Starbucks advisors call on coffee giant to revamp its hiring, training and promotion procedures

  • Starbucks needs to regularly audit its 8,000 stores for racial profiling, update its policy manuals, and conduct an in-depth "Civil Rights audit" to look at its policies, racial diversity, pay practices and processes, according to the NAACP Legal Defense and Education Fund.
  • The report says the company should consider paying for anti-bias training for local police where it has stores in minority communities.
A man reads a notice stating "We're Closing Early On May 29," posted outside a Starbucks store, before more than 8,000 branches nationwide will close this afternoon for anti-bias training, in Philadelphia, May 29, 2018.
Mark Makela | Reuters
A man reads a notice stating "We're Closing Early On May 29," posted outside a Starbucks store, before more than 8,000 branches nationwide will close this afternoon for anti-bias training, in Philadelphia, May 29, 2018.

Starbucks will need significantly more than an afternoon of training to weed out racial bias among its 175,000 employees, the NAACP Legal Defense and Education Fund said in a report that recommended wide-ranging changes at the Seattle coffee maker.

The company needs to regularly audit its 8,000 stores for racial profiling, update its policy manuals, work with local police and conduct an in-depth "Civil Rights audit" to look at its policies, racial diversity, pay practices and processes, the civil rights group, which has been advising Starbucks, said in a 28-page report released Monday.

It also recommended paying for anti-bias training for police, especially in minority communities where the presence of a Starbucks may contribute to racial tension by gentrifying the neighborhood.

The report was written by Sherrilyn Ifill, president of the NAACP Legal Defense and Education Fund, and Heather McGhee, president of Demos, a public policy organization. The two are advising Starbucks, which announced Monday new in-depth, anti-bias training modules for leaders and baristas, after a Philadelphia store manager ignited public outrage for calling the police on two African-American men who were waiting for a friend April 12.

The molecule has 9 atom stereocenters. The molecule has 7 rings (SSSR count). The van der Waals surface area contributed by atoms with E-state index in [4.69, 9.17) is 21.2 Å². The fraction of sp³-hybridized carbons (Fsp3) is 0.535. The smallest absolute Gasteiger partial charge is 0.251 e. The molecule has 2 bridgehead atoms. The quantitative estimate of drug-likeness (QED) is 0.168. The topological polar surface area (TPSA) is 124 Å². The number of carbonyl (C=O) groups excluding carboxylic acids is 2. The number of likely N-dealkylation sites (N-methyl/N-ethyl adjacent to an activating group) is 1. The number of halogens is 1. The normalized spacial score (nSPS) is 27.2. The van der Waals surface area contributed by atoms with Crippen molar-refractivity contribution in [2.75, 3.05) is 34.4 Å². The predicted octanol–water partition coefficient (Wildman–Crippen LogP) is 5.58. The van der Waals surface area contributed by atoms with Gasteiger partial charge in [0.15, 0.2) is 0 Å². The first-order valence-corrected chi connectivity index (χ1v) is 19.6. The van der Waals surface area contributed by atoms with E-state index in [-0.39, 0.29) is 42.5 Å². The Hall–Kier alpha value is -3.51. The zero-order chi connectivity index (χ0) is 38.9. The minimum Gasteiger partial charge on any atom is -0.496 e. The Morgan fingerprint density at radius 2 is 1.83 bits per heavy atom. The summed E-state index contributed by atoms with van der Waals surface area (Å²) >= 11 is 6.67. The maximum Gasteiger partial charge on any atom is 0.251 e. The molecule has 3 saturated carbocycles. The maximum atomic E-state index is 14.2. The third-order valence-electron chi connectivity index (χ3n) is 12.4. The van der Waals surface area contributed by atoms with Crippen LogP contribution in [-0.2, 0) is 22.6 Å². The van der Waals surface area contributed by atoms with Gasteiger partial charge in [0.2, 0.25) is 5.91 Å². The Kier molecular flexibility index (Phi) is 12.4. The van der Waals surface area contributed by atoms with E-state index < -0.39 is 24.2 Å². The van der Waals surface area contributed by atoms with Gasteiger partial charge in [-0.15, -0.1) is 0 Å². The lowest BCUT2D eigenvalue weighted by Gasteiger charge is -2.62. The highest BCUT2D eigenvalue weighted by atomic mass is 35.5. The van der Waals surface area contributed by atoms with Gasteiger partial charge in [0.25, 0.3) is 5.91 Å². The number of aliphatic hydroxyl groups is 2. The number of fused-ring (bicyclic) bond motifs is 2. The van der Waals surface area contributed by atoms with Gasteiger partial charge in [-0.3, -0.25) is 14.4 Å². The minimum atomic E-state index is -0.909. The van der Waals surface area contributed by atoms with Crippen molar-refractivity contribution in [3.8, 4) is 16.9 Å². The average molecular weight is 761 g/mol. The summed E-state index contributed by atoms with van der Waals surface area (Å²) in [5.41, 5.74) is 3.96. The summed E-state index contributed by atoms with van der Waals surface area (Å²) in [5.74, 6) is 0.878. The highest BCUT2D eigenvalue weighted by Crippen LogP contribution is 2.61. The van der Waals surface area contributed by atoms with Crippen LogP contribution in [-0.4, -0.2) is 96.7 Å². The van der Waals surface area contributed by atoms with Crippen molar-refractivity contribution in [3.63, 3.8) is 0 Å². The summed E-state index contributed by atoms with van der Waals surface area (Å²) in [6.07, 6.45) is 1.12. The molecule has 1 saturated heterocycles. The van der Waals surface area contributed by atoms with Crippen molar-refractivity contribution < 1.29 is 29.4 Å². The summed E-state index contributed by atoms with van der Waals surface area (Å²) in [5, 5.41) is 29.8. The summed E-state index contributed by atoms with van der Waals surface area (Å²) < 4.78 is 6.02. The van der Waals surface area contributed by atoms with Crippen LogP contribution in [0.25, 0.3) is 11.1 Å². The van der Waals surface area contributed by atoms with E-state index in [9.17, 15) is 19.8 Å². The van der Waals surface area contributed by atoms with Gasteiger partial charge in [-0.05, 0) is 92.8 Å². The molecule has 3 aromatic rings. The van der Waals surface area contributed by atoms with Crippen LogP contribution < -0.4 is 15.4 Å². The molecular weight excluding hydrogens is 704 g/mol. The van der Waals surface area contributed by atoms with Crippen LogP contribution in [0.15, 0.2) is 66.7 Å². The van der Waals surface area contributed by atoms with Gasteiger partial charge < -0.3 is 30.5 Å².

Starbucks plans to roll out its new training program over the next year with six separate courses for managers and six for employees.

“It’s not solely diversity training,” said Roz Brewer, Starbucks’ chief operating officer.

The first module "Mindful Decision Making" focuses on the impact of discrimination and seeks to help employees make more thoughtful decisions free of bias. The modules will also address engaging with empathy, gratitude and building diverse teams.

While Starbucks won points as an "outlier" in the food and beverage industry for providing benefits to part-time workers, Ifill and McGhee said the company needs to review its pay practices and whether employees are getting enough weekly hours to earn a living wage. They suggested the company correct salary discrepancies, adjust pay higher and respect efforts among workers who want to unionize rank-and-file employees.

"As the company sets new goals for diversity at its corporate headquarters, the leadership must represent a rich mix of people across race if they are to implement the new standards effectively," the report said. "This will require an overhaul of their recruitment practices, hiring protocols and retention-related professional development systems."

Ifill and McGhee said Starbucks should standardize its interview protocols to eliminate any implicit bias and increase the number of racial and ethnic hires across all levels within the organization.

They also urged Starbucks to re-examine its store manual and handbook to correct policies that were "confusing" to employees.

"But as Starbucks has already recognized, its standard Store Operations Manual contains several important omissions," they said. "It includes no guidance on the use of bathrooms, when or if partners should approach customers who don’t purchase products, or when or if law enforcement should be summoned to the store."

Since the incident in Philadelphia, Starbucks has opened its cafes to the public, allowing nonpaying customers to use its cafes and bathrooms. It also provided information about how to address disruptive behaviors without contacting the police and how to contact community resources, such as social services.

Police are only to be called to respond to danger.

“What happened to us shouldn’t happen to anyone,” Donte Robinson, one of the two men arrested in Philadelphia, said in a statement Monday. “While we cannot change the events of April 12th, we are committed to doing what we can to increase opportunities in our community and to prevent other African Americans from being profiled at Starbucks or any other business."

Robinson and Rashon Nelson, the man arrested with him, also recommended that Starbucks sponsor an SAT and college preparation program for public school students in Philadelphia.

Since 2015, Starbucks has hired more than 50,000 people ages 16 to 24 who aren't in school or working, with a goal of hiring 100,000 by 2021. It also has community stores in underserved neighborhoods with rooms available to groups and nonprofits to meet and where local youth can sign up for in-store job skills training programs.

“We want to thank the advisors and all of the people who offered their counsel, recommendations and advice,” Vivek Varma, executive vice president of public affairs for Starbucks, said in a statement Monday. “We’re listening and reflecting. We’re open minded and have more to do.”

Watch: Starbucks settlement includes tuition fees for Philadelphia men

Correction: This article has been updated to clarify that the NAACP Legal Defense and Education Fund issued the Starbucks report.